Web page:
Perhaps it is a sign of how evil I really am that I had more fun tagging my minions for death or not buying bunks so they couldn't sleep (I had quite a few dying of "heart attacks" while training to be guards). Now that was kinda fun.
      • Red Alert? (Score:5, Informative)

        by zipwow ( 1695 ) <> on Friday November 05, 2004 @08:10PM (#10739283) Homepage Journal
        In the demo, I found myself leaving the base on "Red Alert" so that the minions would be armed, and kill agents on sight. I never quite figured out what the drawback of that would be, surely there is one?

        • Re:Red Alert? (Score:5, Interesting)

          by Ra5pu7in ( 603513 ) <> on Friday November 05, 2004 @08:35PM (#10739412) Journal
          Aside from listening to the noise of the alarm going on constantly and the body bags piling up, I didn't see a drawback either. It might have affected training negatively or slowed down construction work. At least the agents were never smart enough to grab the briefcases of ill-gotten loot and leave the island (speaking of which, what kind of moronic agent parachutes onto an island with no way off? I had guys wandering around all over the island one time - for what?)
          • From the FAQ []

            Be cautious with the base alert settings - if it is set to red alert, minions will automatically attack all agents; if it is set to yellow, minions will arm themselves, and an armed minion is regarded as more of a threat by the agents.

            If the minion escorting the thief (for interrogation) sees an agent at red alert, he'll abandon the interrogation in favour of attacking the intruder.
        • i foun the control room would be deserted on red alert.

          agents do pick up the loot (someone claimed falsely they didn't in another reply to this)

          after you get a research lab though you can do some pretty neat stuff, like building sentry guns outside. 6 of them and an alert eye to tag agents/super agents keeps everyone out of your base, even john steele, who is considered "overpowered" on the evil genius board. he never even reached my base. what a shame
        • Well, when you hit the Red Alert button everybody drops what they're doing for one. However, usually during a red alert I seem to end up with about 20 or more guys just hanging out around the entrance to my armory. Maybe under an extended Red Alert they would go back to their normal tasks, but it doesn't appear so initially.
      • Security systems (Score:2, Informative)

        by Mr2001 ( 90979 )
        In the full game, you can set up security systems and traps to defend your base automatically, taking a lot of the micromanagement out of it.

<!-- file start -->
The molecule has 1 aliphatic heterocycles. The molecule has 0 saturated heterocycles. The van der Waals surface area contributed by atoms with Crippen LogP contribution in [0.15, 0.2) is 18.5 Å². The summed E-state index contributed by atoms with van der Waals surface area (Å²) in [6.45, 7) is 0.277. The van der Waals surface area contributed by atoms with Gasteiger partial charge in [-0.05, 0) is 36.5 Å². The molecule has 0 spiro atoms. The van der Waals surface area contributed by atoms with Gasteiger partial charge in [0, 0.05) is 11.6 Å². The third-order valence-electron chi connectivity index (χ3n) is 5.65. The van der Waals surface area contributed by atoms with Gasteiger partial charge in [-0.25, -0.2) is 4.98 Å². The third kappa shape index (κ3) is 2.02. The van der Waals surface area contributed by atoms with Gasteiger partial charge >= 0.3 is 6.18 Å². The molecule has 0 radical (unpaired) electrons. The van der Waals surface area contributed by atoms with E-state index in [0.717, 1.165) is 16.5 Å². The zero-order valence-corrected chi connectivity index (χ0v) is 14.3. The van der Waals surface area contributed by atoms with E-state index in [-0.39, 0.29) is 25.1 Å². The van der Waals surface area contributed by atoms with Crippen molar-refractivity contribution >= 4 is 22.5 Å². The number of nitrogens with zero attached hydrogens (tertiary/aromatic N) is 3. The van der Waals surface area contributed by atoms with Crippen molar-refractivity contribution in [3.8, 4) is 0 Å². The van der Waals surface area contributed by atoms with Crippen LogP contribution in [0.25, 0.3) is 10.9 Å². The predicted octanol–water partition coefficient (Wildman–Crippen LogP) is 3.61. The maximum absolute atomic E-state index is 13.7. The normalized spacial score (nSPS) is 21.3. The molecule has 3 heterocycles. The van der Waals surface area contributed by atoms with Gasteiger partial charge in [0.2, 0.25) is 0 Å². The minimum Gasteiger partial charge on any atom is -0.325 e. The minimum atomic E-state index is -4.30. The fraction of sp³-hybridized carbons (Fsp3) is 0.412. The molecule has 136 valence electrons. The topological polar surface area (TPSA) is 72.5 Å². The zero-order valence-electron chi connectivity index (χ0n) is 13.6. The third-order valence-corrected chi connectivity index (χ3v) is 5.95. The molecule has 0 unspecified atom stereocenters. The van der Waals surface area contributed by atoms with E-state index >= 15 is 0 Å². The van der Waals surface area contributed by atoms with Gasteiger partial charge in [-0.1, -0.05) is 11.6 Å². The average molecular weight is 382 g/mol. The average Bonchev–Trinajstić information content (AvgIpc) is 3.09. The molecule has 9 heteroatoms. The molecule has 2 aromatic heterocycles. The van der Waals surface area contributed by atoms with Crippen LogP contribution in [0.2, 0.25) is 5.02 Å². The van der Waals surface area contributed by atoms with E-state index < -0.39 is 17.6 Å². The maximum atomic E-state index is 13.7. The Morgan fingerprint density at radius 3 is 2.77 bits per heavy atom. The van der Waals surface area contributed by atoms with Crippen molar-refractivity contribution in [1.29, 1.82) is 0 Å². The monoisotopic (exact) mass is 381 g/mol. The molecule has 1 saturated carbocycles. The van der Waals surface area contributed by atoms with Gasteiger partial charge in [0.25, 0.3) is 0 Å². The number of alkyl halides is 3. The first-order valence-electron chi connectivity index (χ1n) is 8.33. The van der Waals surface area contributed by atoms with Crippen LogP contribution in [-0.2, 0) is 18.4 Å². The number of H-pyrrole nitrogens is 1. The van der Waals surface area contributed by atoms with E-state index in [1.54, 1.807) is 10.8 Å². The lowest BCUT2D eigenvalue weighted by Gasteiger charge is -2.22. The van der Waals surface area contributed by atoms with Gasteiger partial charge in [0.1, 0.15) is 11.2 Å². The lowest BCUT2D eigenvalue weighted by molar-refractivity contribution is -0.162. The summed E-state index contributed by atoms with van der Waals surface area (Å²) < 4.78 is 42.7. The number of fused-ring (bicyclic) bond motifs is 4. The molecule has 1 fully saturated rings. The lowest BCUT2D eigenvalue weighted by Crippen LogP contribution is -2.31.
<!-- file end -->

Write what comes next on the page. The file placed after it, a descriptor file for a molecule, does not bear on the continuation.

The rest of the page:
Traps: These are entirely automatic. An enemy agent triggers the trap (by stepping on a pressure tile, interrupting a laser beam, or passing a motion sensor), the trap activates, and the enemy is killed or weakened, depending on your choice of trap. However, your own minions will accidentally activate the traps if they aren't paying close enough attention - i.e. if yo
    • "There is only so much I can take of seeing the same torture sequences."

      So its the games fault that you only figured out how to use one device for torture?

      • by Tackhead ( 54550 ) on Friday November 05, 2004 @08:37PM (#10739423)
        > > There is only so much I can take of seeing the same torture sequences."
        > So its the game's fault that you only figured out how to use one device for torture?

        Yeah, talk about having the wrong attitude for this game.

        The fun part of torture isn't the victim's reaction (let's be honest here, that gets pretty old after the first few hundred times), it's the feeling of... well, you know... that happy giddy evil feeling that comes over you while you're making up your diabolical little mind about which implements of destruction you want to use today.

        "Hmm, bamboo splints? Naw, done that. The red-hot tongs? Feh, too middle-ages. The human-sized garlic press? Maybe, but one of my cuter minions and I had garlic bread for lunch with a lovely glass of Merlot, and why spoil the lovely aftertaste with sprayed blood and organ bits? Roll dice to see which limb to burn off with the house-sized magnifying glass? Bah, I got bored of that with ants when I was six... The box that drops rubber hammer on them, once every 10 seconds, for six hours until they get used to it, which is when you switch to a real hammer? Oh, bother... Decisions, decisions, decisions... so much evil to do, so little time..."